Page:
Reading Tadeusz Borowski's writings about Auschwitz are what first made me consider the question. After reading Levy I almost found myself having a hard time feeling sympathy for Borowski even though I know that his experience was horrible. Since he was not a Jew, however, his experience was very different. There are examples he gives where he seems to be playful and almost having a good time. In other words, he was able to keep his humanity. This is something that was robbed of many, if not most or all, of the Jews who were not immediately exterminated. He receives packages from outside the camp and seems to have a much better diet than just the watery soup that Levy had to live on. In this case it is easy to say that Borowski's experience was better than Levy's but then I realized that lead me to another question. Did Borowski actually experience the Holocaust, or was he merely a concentration camp inmate?"

I received a grade of a 3 although I'm not sure exactly how the grading works because the feedback I got from one of the graders was quite negative. He said that he felt my paper was very lacking because I did not answer the final question that I posed. I'm not sure if he was just a lazy reader or if I did a poor job setting it up but my goal was not to answer that question but to leave it for the reader to think about.

One of the greatest things for me about this course is that it was the first time I read poetry and had any time of positive response. Prior to this course every time I read a poem the only reaction I had was to think how I couldn't wait to finally be done with it so I could get on with my life. We read Dan Pagis's "Written in Pencil in the Sealed Railway Car" and Paul Celan's "Todesfuge". Both of these make me feel sad, and the more I read them or listen to them read the sadder I get. Perhaps it is that I read them within a much deeper context than poem's I read in high school but it was ironically very fulfilling to me to feel so sad from a poem.

This is a wonderful course and I look forward to it each week but it does highlight some of the shortcomings of a course where readings are assigned that are not in the public domain. My experience watching the video lectures related to one of the books I had not read really emphasizes how serious an issue it can be to not have access to the readings. The lectures that did correspond to the readings were superb and enlightening and this multi-disciplined approach to one of the darkest events in human history allows for a more emotional response than would be possible from a strictly historical view.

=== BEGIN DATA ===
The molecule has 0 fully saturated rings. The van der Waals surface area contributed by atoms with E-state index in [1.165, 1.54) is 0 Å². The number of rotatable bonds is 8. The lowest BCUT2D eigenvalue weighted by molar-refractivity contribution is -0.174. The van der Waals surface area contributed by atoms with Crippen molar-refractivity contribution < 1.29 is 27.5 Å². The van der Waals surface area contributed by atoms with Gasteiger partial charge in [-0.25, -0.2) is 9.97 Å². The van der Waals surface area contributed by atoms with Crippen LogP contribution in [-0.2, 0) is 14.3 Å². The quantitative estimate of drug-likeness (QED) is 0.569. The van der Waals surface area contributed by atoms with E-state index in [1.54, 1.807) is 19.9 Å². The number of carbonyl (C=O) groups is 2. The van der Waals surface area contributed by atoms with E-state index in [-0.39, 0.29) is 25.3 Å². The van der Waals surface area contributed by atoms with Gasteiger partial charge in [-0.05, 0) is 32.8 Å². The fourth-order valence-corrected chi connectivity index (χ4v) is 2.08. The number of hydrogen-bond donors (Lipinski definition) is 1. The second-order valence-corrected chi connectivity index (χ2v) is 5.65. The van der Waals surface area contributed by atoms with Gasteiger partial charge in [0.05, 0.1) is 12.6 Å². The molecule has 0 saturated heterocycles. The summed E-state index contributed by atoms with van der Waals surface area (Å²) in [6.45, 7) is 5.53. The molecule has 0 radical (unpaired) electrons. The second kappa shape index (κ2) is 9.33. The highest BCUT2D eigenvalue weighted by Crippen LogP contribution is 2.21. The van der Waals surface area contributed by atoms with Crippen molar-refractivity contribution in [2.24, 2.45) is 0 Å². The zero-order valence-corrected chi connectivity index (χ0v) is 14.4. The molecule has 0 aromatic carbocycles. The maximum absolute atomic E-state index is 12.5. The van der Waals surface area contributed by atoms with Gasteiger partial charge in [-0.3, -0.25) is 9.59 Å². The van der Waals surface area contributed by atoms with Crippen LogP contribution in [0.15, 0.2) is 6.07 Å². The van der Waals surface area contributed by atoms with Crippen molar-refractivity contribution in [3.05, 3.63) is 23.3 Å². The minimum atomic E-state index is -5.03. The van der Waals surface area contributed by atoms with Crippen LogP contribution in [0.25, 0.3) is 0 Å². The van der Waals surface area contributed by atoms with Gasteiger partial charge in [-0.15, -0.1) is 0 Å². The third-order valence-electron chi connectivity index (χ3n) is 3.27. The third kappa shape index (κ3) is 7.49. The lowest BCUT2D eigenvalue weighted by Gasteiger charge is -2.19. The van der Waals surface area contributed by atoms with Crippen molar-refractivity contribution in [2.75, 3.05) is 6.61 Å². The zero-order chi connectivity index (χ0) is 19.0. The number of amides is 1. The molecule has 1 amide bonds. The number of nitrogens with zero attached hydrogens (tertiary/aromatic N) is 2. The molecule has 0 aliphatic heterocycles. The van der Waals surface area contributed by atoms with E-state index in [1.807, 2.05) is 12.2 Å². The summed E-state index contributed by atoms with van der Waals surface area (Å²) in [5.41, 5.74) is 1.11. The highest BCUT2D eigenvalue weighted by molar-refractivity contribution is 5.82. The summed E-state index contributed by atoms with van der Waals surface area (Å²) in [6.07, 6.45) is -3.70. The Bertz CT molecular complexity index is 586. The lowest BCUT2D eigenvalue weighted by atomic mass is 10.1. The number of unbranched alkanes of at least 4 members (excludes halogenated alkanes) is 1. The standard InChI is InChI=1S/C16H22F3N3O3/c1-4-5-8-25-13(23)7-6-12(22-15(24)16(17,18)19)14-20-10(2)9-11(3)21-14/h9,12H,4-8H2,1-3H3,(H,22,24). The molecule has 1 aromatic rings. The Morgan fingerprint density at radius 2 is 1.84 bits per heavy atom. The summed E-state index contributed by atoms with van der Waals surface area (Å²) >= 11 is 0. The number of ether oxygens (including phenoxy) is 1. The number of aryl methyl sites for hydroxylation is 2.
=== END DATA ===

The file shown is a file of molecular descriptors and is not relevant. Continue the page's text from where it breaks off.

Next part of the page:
Saturday, August 17, 2013

Microeconomics Principles (UIUC, Coursera) - a fun introduction to basic microeconomics

I always find economics courses interesting in the way they deal with math. Some really embrace it while others try to avoid it at all cost. Others, such as this course, are in the middle. If you happen to know calculus then you will find yourself smiling when concepts are introduced and you recognize that they are nothing more than derivatives and integrals. Without calculus, however, you have to work with straight lines for supply and demand curves which is unfortunate but you can still get an understanding of the concepts much the same as you can when taking a conceptual physics course instead of a calculus-based one. (As a brief aside I started out in the Caltech Econ course that required calculus but dropped out in the second week because the labs didn't work. I decided to wait for another offering when they were able to get the labs running but so far that hasn't happened. I really hope they offer that again.)

Professor Vazquez does an excellent job with this course. It is eight weeks long and covers most of the material that an introductory micro class would teach. The class offers three ways to earn a certificate, including quizzes (the option I took), forum participation and a project. I like this idea and have seen it used in a few courses. It allows you to choose how much effort you want to put into the course and gives you guidance no matter which path you choose.

The videos tend to be under 10 minutes in length although some weeks there are quite a few videos. I like this style as well because each video can be focused on a specific topic or narrow range of topics. The biggest selling point for this course is when Prof. Vazquez goes out into the world and applies the concepts to real businesses. This includes a local farmer's market and a popular barbecue restaurant among others.

The quizzes themselves aren't extremely challenging but they are not trivial either. Some of the problems will require you to work out a problem but often they test your ability to recall concepts from the lecture. Since this is a principles course there isn't anything necessarily wrong with that and I believe that the applications section of the course makes up for it somewhat. There are also quite a few problems on some of the quizzes which I am a big fan of.

The one thing that I wish this course did was go into more depth with each topic. It is truly a survey course but there were times where I felt like there was more that could be taught. This is a minor complaint though and this course does provide you with a good survey of microeconomics at roughly the level of an undergraduate elective course. Those who want to go into greater depth or more mathematical rigor can probably find other courses on Coursera for that as there seem to be quite a few economics courses.

I noticed that the next offering of this course will provide three options for students, 4, 8, or 16 weeks.  It seems that the 4 week course is the only one that offers less material with the 16 week course just having a slower pace but covering the same material as the 8 week one. For what its worth I did not find the 8 week course to be too stressful or time consuming. If you are pressed for time the 16 week course should be more than enough.